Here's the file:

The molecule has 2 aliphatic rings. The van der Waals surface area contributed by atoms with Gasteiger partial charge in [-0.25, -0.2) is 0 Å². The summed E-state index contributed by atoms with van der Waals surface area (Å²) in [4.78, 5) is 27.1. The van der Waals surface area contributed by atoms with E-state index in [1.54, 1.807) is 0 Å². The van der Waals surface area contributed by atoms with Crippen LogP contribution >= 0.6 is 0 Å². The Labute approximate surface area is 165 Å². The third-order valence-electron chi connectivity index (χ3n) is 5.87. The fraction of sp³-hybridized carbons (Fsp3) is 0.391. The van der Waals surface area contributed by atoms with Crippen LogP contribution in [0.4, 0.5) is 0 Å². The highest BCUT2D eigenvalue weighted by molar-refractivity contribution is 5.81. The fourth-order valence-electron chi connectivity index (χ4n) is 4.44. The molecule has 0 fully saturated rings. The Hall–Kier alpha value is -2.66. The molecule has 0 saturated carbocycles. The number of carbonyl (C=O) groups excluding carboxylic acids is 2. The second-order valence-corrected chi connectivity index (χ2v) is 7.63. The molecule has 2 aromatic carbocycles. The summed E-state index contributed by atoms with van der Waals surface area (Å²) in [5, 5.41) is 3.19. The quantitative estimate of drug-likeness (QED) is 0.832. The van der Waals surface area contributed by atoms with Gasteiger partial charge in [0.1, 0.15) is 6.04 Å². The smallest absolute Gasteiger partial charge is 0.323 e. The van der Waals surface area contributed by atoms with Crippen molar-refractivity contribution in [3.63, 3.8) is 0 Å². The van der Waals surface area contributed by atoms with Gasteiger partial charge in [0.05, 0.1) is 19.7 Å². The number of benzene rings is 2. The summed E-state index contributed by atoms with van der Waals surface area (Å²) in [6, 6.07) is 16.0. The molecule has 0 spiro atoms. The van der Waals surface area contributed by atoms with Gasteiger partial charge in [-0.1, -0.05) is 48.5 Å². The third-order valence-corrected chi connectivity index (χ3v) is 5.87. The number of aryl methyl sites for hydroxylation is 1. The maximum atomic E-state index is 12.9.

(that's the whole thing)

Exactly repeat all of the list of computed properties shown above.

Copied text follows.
The molecule has 2 aliphatic rings. The van der Waals surface area contributed by atoms with Gasteiger partial charge in [-0.25, -0.2) is 0 Å². The summed E-state index contributed by atoms with van der Waals surface area (Å²) in [4.78, 5) is 27.1. The van der Waals surface area contributed by atoms with E-state index in [1.54, 1.807) is 0 Å². The van der Waals surface area contributed by atoms with Crippen LogP contribution >= 0.6 is 0 Å². The Labute approximate surface area is 165 Å². The third-order valence-electron chi connectivity index (χ3n) is 5.87. The fraction of sp³-hybridized carbons (Fsp3) is 0.391. The van der Waals surface area contributed by atoms with Crippen LogP contribution in [0.4, 0.5) is 0 Å². The highest BCUT2D eigenvalue weighted by molar-refractivity contribution is 5.81. The fourth-order valence-electron chi connectivity index (χ4n) is 4.44. The molecule has 0 fully saturated rings. The Hall–Kier alpha value is -2.66. The molecule has 0 saturated carbocycles. The number of carbonyl (C=O) groups excluding carboxylic acids is 2. The second-order valence-corrected chi connectivity index (χ2v) is 7.63. The molecule has 2 aromatic carbocycles. The summed E-state index contributed by atoms with van der Waals surface area (Å²) in [5, 5.41) is 3.19. The quantitative estimate of drug-likeness (QED) is 0.832. The van der Waals surface area contributed by atoms with Gasteiger partial charge in [0.1, 0.15) is 6.04 Å². The smallest absolute Gasteiger partial charge is 0.323 e. The van der Waals surface area contributed by atoms with Crippen molar-refractivity contribution in [3.63, 3.8) is 0 Å². The van der Waals surface area contributed by atoms with Gasteiger partial charge in [0.05, 0.1) is 19.7 Å². The number of benzene rings is 2. The summed E-state index contributed by atoms with van der Waals surface area (Å²) in [6, 6.07) is 16.0. The molecule has 0 spiro atoms. The van der Waals surface area contributed by atoms with Gasteiger partial charge in [-0.1, -0.05) is 48.5 Å². The third-order valence-corrected chi connectivity index (χ3v) is 5.87. The number of aryl methyl sites for hydroxylation is 1. The maximum atomic E-state index is 12.9.